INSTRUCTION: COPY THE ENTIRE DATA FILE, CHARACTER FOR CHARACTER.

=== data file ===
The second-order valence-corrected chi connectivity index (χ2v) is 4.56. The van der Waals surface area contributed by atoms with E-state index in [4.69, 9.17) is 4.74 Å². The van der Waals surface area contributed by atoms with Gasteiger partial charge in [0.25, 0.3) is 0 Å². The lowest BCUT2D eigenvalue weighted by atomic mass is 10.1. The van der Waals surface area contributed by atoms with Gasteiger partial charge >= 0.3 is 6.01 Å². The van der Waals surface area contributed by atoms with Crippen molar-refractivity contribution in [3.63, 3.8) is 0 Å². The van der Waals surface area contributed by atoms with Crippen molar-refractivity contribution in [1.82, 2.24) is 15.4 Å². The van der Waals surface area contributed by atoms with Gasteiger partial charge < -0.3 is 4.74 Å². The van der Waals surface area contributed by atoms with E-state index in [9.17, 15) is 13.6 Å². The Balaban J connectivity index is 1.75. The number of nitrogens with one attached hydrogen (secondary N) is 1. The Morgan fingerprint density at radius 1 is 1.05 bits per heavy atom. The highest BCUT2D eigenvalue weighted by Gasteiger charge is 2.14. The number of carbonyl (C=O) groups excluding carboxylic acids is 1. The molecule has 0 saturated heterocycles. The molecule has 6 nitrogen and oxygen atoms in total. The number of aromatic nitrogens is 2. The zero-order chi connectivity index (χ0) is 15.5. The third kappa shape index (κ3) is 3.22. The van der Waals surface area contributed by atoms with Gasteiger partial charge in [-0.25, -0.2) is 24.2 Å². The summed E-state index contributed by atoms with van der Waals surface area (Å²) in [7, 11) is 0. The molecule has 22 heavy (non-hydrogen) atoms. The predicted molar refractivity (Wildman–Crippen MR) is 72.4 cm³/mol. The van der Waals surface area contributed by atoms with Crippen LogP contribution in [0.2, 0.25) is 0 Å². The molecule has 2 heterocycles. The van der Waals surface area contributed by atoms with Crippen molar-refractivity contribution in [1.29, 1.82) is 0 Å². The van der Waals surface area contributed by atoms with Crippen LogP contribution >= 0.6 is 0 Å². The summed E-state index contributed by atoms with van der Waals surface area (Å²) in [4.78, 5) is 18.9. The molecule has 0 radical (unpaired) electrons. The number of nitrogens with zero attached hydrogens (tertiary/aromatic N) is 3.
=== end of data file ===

The second-order valence-corrected chi connectivity index (χ2v) is 4.56. The van der Waals surface area contributed by atoms with E-state index in [4.69, 9.17) is 4.74 Å². The van der Waals surface area contributed by atoms with Gasteiger partial charge in [0.25, 0.3) is 0 Å². The lowest BCUT2D eigenvalue weighted by atomic mass is 10.1. The van der Waals surface area contributed by atoms with Gasteiger partial charge >= 0.3 is 6.01 Å². The van der Waals surface area contributed by atoms with Crippen molar-refractivity contribution in [3.63, 3.8) is 0 Å². The van der Waals surface area contributed by atoms with Crippen molar-refractivity contribution in [1.82, 2.24) is 15.4 Å². The van der Waals surface area contributed by atoms with Gasteiger partial charge < -0.3 is 4.74 Å². The van der Waals surface area contributed by atoms with E-state index in [9.17, 15) is 13.6 Å². The Balaban J connectivity index is 1.75. The number of nitrogens with one attached hydrogen (secondary N) is 1. The Morgan fingerprint density at radius 1 is 1.05 bits per heavy atom. The highest BCUT2D eigenvalue weighted by Gasteiger charge is 2.14. The number of carbonyl (C=O) groups excluding carboxylic acids is 1. The molecule has 0 saturated heterocycles. The molecule has 6 nitrogen and oxygen atoms in total. The number of aromatic nitrogens is 2. The zero-order chi connectivity index (χ0) is 15.5. The third kappa shape index (κ3) is 3.22. The van der Waals surface area contributed by atoms with Gasteiger partial charge in [-0.25, -0.2) is 24.2 Å². The summed E-state index contributed by atoms with van der Waals surface area (Å²) in [7, 11) is 0. The molecule has 22 heavy (non-hydrogen) atoms. The predicted molar refractivity (Wildman–Crippen MR) is 72.4 cm³/mol. The van der Waals surface area contributed by atoms with Crippen LogP contribution in [0.2, 0.25) is 0 Å². The molecule has 2 heterocycles. The van der Waals surface area contributed by atoms with Crippen molar-refractivity contribution in [1.29, 1.82) is 0 Å². The van der Waals surface area contributed by atoms with Crippen LogP contribution >= 0.6 is 0 Å². The summed E-state index contributed by atoms with van der Waals surface area (Å²) in [4.78, 5) is 18.9. The molecule has 0 radical (unpaired) electrons. The number of nitrogens with zero attached hydrogens (tertiary/aromatic N) is 3.